While on a quest for revenge, Liver-Eating Johnson earned his gruesome nickname and struck fear into the hearts – and livers – of his enemies.
They say he was born John Jeremiah Garrison Johnston, but it’s a safe bet that almost nobody called him that. The mountain man of the wild west was better known by his nickname, one he earned and then some. Yes, he may have been born John Jeremiah Garrison Johnston, but he died “Liver-Eating” Johnson.
Before Liver-Eating Johnson
According to legend, Liver-Eating Johnson was born in 1824 in Little York, N.J., though he didn’t live there long. At the dawn of the Mexican-American war, he left home to enlist in the Navy.
However, his stint as a sailor didn’t last long either. After striking an officer, whether on purpose or by accident, he fled the army and became a deserter. To throw the authorities off his scent he changed his name to John Johnson (dropping the ‘t’) and moved out west, away from his roots and from anyone who would be looking for him.
Though he was fleeing from those who knew him, it’s hard to imagine a man like Liver-Eating Johnson blending in easily. He was about six feet tall and weighed 260 pounds with hardly any body fat. He put his considerable size and strength to work as a “woodhawk” supplying wood for steamboats to shipbuilders.
While out west in the Alder Gulch territory of Montana, Johnson met his future wife, who was a member of the Flathead Indian tribe. Together, they lived in a log cabin that Johnson built himself, and soon his wife became pregnant. It seemed that finally, Johnson had a good life cut out for himself.
Then disaster struck.
A Revenge-Driven Journey
Sometime in 1847, Liver-Eating Johnson’s wife was killed.
While he was out one day, a group of Crow Indian men attacked his home, killing his wife and burning his house to the ground. Blinded by rage, Johnson vowed to track down and kill each member of the Crow tribe in revenge.
Being as well equipped as he was, hunting and killing the Crow was easy for Liver-Eating Johnson, not to mention the root of his nickname. Not only did he hunt and kill the Crow, but he cut out each of the men’s livers and ate them.
The liver is especially important to the Crow people, as they believed it to be necessary to enter the afterlife. By taking the livers out and eating them, Liver-Eating Johnson wasn’t only viciously ending the Crow’s lives, but their chance at the afterlife as well.
In all, legend has it that Johnson killed, scalped, and devoured the livers of over 300 Crow Indians. Before long, he was feared amongst all the tribes, not just the Crow, and even the mention of his name caused panic.
After The Revenge
Rumor has it that while he was on his mission for vengeance, Liver-Eating Johnson was abducted by a group of Blackfoot Indian warriors, who intended to sell him to the Crow.
They stripped him to the waist, tied him up with leather straps, and left him in a teepee with a guard until they could meet up with the Crow. Despite being tied up, Johnson managed to free himself and escape the teepee. After knocking out the guard, he scalped him and cut off one of his legs before fleeing into the woods and ate it.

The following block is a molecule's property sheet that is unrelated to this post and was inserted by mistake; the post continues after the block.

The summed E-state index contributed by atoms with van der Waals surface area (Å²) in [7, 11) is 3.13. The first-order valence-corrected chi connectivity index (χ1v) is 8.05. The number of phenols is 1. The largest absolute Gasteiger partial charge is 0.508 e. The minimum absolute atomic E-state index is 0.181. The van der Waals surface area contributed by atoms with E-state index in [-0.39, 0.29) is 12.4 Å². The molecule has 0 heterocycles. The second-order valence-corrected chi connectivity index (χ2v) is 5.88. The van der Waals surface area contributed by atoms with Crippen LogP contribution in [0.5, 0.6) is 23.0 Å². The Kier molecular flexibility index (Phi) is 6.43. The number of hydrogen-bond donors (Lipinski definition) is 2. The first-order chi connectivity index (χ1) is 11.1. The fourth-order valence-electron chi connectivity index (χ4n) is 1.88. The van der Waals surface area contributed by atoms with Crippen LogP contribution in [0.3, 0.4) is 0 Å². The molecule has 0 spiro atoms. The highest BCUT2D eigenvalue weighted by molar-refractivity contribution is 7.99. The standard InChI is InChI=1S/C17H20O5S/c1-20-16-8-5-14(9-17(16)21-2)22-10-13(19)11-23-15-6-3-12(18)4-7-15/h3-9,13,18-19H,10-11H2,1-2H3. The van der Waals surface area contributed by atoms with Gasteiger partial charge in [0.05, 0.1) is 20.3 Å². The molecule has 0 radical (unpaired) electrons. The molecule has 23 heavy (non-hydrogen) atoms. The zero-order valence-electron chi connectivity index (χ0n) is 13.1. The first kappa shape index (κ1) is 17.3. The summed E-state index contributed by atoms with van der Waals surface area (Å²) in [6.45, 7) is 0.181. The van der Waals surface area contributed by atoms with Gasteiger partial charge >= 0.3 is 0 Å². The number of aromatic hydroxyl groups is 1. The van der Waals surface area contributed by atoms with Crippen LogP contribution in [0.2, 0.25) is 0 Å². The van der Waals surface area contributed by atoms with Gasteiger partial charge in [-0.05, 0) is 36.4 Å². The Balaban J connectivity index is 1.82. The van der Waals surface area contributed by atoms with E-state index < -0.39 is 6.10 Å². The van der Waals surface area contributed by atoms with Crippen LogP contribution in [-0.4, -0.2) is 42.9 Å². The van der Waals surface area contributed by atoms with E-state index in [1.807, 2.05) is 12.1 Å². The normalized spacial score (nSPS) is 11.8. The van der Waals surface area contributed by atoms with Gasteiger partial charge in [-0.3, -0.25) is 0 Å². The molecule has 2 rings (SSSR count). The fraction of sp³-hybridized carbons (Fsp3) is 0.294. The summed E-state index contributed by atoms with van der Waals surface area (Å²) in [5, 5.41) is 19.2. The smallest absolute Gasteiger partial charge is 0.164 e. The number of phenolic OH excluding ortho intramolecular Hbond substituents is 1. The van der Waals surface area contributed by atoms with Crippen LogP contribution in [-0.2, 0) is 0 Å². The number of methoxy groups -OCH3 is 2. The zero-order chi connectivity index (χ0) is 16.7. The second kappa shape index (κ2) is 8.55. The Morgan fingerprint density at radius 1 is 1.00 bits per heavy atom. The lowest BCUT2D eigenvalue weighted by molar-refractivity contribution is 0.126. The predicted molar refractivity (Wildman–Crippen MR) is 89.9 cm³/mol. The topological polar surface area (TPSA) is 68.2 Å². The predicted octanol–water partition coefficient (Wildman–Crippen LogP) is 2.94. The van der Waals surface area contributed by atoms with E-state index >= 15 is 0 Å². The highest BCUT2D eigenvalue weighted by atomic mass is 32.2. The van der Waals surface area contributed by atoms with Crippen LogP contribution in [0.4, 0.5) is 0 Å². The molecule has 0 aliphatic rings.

Miraculously, Johnson encountered an old trapping partner of his, who helped him get home.
Some 25 years after setting out on his quest for revenge, Liver-Eating Johnson somehow set aside his thirst for blood and made peace with the Crow. Some historians believe that part of their truce could have been due to the rising violence amongst the tribes. Thanks to the impending threat of war, tribes were banding together and forming alliances, and Johnson’s peace could have been a part of that.
After making peace with the Crow, Liver-Eating Johnson eventually moved on, joining the Company H, 2nd Colorado Cavalry of the Union Army in St. Louis in 1864 before being honorably discharged the following year. After, he moved to Coulson, Mont. and was appointed deputy sheriff. Later he became the town marshal of Red Lodge, Mont.
Over the years he made a living in various ways, working as a sailor, soldier, hunter, trapper, builder, gold digger, whiskey peddler, and tour guide. Eventually, he ended up in a veterans home in Santa Monica, Calif. and was buried in a Los Angeles veterans cemetery on Jan. 21, 1900.
However, the tale of Liver-Eating Johnson didn’t end there.
In 1974, a group of 25 seventh-graders led a six-month campaign to have Johnson’s body moved from Los Angeles to Cody, Wyoming. Their campaign was ultimately successful, and the students organized a disinterment and a reinterment ceremony. Actor Robert Redford, who played a fictionalized version of Liver-Eating Johnson in the movie Jeremiah Johnson even acted as pallbearer for Johnson’s body during the reinterment.
Today, Liver-Eating Johnson remains in Cody, Wyo., settling in to rest in the great Wild West where he made his living, and earned his famous nickname.